He lived in Aurelius, Cayuga County, New York for 18 years, where he worked as a carpenter, joiner, painter, and glazier.
In early 1829 he moved to Mendon, Monroe County.
Life as a Latter Day Saint
Brigham became a member of the LDS Church between 1830 - 1848.
In the spring of 1830 Samuel Smith left a Book of Mormon with Brigham's brother, Phineas.
In 1831 Brigham heard men preaching Joseph Smith's teachings, and believed them.
In 1832 he and Phineas traveled to Columbia, Pennsylvania to attend some church meetings.
He was baptized into the church by Eleazer Miller on 14 April 1832.
In Sep 1832 he traveled to Kirtland to meet Joseph Smith for the first time.
According to Brigham, Joseph Smith told some that "the time will come when Brother Brigham Young will preside over this Church".
After meeting with Joseph Smith, Brigham and his brother Joseph Young went on a mission to Kingston, Upper Canada.
He continued preaching in the Canada and New York area until September 1833, when he moved to Kirtland, Ohio.
On February 14th, 1835 Brigham was called to be part of the first Quorum of the Twelve Apostles.
Brigham had to flee Kirtland and moved to Missouri.
There was trouble in Missouri as well, so on February 14th, 1839 he had to flee and ended up in Atlas, Pike County, Illinois.
Soon after he moved to what is now Nauvoo, Illinois.
In 1840 Brigham left Nauvoo to serve a mission in England.
During the time he was there, he and the other missionaries baptized over 7,000 people.
He returned to Nauvoo, and was elected a member of city council.
While Brigham was in Nauvoo, Joseph Smith taught him about priesthood power and polygamy.  Brigham was faithful to his church and took many wives. 
Joseph Smith was killed in 1844.  The Quorum of the Twelve, including Brigham, became the leaders of the Church of Latter Day Saints.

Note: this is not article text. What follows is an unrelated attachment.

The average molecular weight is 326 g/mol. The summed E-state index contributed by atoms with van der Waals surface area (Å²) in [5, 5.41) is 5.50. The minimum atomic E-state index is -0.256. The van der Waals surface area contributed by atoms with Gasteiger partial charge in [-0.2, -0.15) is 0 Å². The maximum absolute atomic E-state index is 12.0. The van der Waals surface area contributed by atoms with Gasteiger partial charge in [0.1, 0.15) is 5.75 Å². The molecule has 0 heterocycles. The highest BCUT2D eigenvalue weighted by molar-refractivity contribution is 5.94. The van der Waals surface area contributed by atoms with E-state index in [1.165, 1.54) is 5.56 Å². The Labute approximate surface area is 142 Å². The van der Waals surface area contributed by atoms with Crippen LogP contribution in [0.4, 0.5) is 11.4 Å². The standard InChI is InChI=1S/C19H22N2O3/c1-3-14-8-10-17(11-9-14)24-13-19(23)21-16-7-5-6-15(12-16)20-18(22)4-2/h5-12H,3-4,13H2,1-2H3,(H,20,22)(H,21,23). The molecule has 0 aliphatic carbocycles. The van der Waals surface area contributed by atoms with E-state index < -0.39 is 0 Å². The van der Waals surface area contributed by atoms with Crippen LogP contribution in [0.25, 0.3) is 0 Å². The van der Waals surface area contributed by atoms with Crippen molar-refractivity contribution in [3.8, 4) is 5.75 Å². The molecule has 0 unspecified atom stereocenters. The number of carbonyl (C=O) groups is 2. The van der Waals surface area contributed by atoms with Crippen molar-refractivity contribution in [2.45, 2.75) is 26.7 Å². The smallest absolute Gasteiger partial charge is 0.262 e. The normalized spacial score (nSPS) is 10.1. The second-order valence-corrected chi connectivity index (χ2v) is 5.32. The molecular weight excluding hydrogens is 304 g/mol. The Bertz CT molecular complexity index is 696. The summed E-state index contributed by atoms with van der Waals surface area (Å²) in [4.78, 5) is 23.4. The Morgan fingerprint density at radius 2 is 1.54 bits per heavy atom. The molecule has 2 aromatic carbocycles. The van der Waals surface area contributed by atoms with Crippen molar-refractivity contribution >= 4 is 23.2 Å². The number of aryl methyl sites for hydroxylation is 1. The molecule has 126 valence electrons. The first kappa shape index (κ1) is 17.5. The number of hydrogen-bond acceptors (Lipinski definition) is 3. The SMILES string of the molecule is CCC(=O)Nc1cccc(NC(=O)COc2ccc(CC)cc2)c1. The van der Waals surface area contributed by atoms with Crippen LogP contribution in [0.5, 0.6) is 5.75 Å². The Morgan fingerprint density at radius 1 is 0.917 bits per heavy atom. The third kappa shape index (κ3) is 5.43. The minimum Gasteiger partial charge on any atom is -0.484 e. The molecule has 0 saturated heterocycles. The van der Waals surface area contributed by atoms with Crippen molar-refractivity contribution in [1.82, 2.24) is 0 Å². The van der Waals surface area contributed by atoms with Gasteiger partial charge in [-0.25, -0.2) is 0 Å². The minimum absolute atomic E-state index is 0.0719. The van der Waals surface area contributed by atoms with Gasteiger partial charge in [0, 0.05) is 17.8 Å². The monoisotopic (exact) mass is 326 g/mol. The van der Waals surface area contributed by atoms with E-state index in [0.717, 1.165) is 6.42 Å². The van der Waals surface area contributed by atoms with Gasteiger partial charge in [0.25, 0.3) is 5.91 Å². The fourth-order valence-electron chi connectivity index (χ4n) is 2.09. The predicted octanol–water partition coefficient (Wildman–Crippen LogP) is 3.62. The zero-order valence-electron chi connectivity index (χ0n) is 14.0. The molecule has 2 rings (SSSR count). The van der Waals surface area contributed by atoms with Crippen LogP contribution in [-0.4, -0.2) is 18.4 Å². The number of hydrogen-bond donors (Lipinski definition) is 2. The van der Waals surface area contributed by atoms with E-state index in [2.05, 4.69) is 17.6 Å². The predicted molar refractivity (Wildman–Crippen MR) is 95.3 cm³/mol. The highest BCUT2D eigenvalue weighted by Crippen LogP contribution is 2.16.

Leading the Church
Conflict arose between the Saints and their neighbors. Governor Thomas Ford strongly encouraged the Saints to leave Illinois and go west.
Violence against the Saints steadily increased. In September 1846 it was decided that they would leave Nauvoo and go to the Great Salt Lake valley.
On December 5th, 1847, Brigham was nominated to be the new President of the Church of Jesus Christ of Latter-day Saints.
Brigham Young was a Latter Day Saint pioneer.
Brigham led two pioneer companies to Utah. The first was in 1847, and consisted of 143 men, 3 women, and two children.
The second was in 1848, and consisted of over a thousand Saints.
Brigham was elected governor of Deseret in 1849.
In 1851 a government for the Utah territory was created, and Brigham became its first governor.
While governor he turned Utah into a settled area with roads, schools, mail service, militia, public welfare system, and more.
Brigham died on August 29, 1877 at Salt Lake City, Utah.
Wives and Children
While the number varies depending on how a wife is defined, it is commonly accepted that Brigham Young had 55 wives in total.
Miriam Works m. 8 Oct 1824 in Aurelius, New York 
Elizabeth b. 1825
Vilate b. 1830
Mary Ann Angell m. 31 Mar 1834 in Geauga County, Ohio 
"Utah, Salt Lake County Death Records, 1849-1949," database with images, FamilySearch (https://familysearch.org/ark:/61903/1:1:NQHP-92C : 5 December 2014), Brigham Young, 29 Aug 1877; citing Ward 18, Salt Lake City, Salt Lake, Utah, Management and Archives, Salt Lake City; FHL microfilm 4,139,616.
↑ "Ohio, County Marriages, 1789-2013," database with images, FamilySearch (https://familysearch.org/ark:/61903/1:1:XDPL-XJW : 10 December 2017), Brigham Young and Mary Ann Angel, 31 Mar 1834; citing Geauga, Ohio, United States, reference BKC p42; county courthouses, Ohio; FHL microfilm 20,255.
↑ "New York, New York City Municipal Deaths, 1795-1949," database, FamilySearch (https://familysearch.org/ark:/61903/1:1:2WBQ-HC7 : 20 March 2015), John Willard Young, 11 Feb 1924; citing Death, Manhattan, New York, New York, United States, New York Municipal Archives, New York; FHL microfilm 2,031,418.
It may be possible to confirm family relationships with Brigham by comparing test results with other carriers of his Y-chromosome or his mother's mitochondrial DNA.
However, there are no known yDNA or mtDNA test-takers in his direct paternal or maternal line.
It is likely that these autosomal DNA test-takers will share DNA with Brigham: